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When Landon Donovan scored that goal to put the U.S. up over Algeria and his team into the World Cup knockout round, Ben Hooper was ecstatic. In 1997 he'd left college to play pro soccer, and he knew a number of the players on this World Cup team. He also knew Donovan's goal would be really good for his business.
Hooper, 33, played just one season in Holland before realizing that a long—and decently paying—pro career was unlikely. So he took a job at The Firm, a talent management company in Los Angeles, where he worked with Limp Bizkit, Korn, and the Backstreet Boys. Within six years, Hooper was looking for bands to sign and marketing megatours. But he missed soccer. He quit his job in 2004 and—along with a friend—created a soccer-themed T-shirt company. They named it Bumpy Pitch, slang for a rough playing field.
In the early going, the name proved all too apt. They had zero experience running such a business and, worse, no contacts in the industry. They couldn't even afford a designer and worked, themselves, on logos that were essentially no more than riffs on the company's name. The only interested buyers were their friends.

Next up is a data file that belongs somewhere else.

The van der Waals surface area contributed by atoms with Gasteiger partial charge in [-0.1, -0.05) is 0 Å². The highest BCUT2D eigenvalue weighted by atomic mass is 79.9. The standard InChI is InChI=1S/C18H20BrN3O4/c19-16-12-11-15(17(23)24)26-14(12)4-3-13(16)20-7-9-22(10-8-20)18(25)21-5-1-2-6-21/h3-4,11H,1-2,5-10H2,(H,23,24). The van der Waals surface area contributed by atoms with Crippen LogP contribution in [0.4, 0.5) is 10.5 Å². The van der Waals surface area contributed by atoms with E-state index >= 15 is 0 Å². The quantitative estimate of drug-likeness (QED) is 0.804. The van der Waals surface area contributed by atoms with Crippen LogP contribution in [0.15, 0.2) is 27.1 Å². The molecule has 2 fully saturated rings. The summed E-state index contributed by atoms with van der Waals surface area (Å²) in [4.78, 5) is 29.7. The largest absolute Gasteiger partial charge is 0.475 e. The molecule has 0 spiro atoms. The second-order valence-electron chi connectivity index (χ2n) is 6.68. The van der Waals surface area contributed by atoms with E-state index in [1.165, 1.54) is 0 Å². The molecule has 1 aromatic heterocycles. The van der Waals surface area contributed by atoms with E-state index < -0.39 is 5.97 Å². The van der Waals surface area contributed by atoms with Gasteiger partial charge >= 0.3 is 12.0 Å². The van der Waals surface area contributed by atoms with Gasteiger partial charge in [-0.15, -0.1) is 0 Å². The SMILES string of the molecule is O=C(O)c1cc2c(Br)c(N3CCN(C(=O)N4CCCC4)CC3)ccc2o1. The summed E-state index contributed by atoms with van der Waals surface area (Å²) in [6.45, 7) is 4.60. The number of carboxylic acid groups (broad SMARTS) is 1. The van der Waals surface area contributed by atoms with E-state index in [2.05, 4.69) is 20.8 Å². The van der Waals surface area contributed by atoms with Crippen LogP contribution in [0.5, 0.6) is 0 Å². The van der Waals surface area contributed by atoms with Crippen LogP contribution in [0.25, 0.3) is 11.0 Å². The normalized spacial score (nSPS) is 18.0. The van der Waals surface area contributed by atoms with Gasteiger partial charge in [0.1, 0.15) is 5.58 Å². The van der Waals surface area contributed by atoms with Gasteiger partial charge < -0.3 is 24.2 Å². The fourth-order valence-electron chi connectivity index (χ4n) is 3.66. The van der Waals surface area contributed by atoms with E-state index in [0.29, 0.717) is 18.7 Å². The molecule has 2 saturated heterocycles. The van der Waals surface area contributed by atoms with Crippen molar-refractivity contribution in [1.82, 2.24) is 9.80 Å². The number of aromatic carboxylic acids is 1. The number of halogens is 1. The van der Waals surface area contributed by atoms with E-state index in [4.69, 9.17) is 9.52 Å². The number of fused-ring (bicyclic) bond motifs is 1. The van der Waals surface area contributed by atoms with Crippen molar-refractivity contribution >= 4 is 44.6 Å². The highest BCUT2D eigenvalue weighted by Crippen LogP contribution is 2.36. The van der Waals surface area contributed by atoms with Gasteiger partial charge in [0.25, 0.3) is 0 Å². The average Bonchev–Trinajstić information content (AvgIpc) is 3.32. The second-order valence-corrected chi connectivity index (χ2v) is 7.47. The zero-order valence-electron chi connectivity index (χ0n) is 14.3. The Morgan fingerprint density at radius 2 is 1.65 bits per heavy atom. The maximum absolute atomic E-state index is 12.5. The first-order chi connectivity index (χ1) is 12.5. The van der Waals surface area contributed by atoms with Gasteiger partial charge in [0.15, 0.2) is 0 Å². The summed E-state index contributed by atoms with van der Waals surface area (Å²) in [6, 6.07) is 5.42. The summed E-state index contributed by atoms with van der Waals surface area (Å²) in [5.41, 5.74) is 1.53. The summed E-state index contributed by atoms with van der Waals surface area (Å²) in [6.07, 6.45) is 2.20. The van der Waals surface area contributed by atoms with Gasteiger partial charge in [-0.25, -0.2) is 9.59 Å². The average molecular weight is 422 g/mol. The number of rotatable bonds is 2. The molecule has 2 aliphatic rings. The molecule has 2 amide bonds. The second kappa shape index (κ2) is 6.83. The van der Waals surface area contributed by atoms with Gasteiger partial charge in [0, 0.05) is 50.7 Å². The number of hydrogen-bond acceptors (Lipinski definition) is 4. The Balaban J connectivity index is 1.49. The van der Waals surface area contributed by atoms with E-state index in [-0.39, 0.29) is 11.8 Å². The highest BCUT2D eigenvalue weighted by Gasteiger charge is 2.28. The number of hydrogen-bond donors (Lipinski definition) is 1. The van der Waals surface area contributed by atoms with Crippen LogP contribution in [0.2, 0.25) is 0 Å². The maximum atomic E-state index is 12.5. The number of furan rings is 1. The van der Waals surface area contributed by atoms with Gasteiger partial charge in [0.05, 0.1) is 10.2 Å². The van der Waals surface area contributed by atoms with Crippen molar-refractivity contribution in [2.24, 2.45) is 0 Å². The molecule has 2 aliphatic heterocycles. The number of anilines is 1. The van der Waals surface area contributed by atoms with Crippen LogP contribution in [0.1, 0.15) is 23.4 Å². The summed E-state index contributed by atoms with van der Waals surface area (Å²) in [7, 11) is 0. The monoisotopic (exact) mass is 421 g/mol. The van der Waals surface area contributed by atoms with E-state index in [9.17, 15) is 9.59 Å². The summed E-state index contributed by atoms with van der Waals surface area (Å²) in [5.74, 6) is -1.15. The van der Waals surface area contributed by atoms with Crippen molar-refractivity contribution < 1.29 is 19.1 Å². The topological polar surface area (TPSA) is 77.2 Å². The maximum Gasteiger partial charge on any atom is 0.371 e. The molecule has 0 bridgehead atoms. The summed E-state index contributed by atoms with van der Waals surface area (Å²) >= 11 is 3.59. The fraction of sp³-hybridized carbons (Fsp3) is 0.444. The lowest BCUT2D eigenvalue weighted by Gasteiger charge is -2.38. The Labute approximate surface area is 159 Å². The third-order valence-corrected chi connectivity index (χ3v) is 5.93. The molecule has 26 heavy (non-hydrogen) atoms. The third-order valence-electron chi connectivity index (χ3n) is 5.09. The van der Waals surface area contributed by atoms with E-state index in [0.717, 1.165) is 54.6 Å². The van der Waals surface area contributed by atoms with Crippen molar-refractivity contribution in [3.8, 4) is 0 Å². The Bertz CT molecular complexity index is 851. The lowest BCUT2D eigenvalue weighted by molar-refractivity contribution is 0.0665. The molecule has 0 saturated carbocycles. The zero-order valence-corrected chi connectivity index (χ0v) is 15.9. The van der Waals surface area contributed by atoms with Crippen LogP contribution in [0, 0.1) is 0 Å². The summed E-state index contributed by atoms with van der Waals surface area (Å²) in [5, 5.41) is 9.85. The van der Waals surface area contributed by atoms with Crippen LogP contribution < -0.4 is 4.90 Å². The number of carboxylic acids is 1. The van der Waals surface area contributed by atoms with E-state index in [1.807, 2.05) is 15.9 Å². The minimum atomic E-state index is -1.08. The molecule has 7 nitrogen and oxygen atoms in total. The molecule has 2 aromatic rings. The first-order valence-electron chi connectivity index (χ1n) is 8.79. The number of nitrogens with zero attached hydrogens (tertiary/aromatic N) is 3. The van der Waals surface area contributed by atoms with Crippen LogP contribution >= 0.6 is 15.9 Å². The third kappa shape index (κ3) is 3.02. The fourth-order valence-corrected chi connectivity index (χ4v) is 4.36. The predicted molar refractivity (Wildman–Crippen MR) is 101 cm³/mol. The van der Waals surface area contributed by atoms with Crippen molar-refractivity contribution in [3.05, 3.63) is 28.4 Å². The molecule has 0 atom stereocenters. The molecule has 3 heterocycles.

In 2008, Hooper changed his game plan by making T-shirts from scratch, forgoing buying up "blanks"—pre-made plain colored shirts—in bulk. He also hired a designer who helped propel the shirts in an increasingly popular retro direction. Hooper wanted to offer "a reminder of soccer's rich history in the U.S.," even if it was less a reminder than a primer for most.
It turned out there was a market for well-made $36 vintage garb. Shirts for bygone U.S. soccer teams such as the Bethlehem Steel and the Fall River Marksmen are consistently popular and appeal to die-hard fans—and their significant others, "who don't want their guys wearing a dumb-looking jersey," Hooper says.
Despite Team U.S.A'.s loss to Ghana in the round of 16, Bumpy Pitch just saw its most profitable month ever. Its blog, TheOriginalWinger.com, which links to its online store, has seen traffic more than double. (Adidas, Nike (NKE), and Puma have all approached Hooper about advertising.) "We've been waiting for a tipping point in North American soccer," Hooper says. "I don't want to go so far as to say this is it, but maybe it is?"
Hooper's 1997 monthly pro soccer salary in Dutch guilders (approximately $2,100)
Approximate average monthly number of visitors to Bumpy Pitch's website
Monthly budget for the company's marketing expenses
Estimated visitors to Bumpy Pitch's website this past month
Data: Bumpy Pitch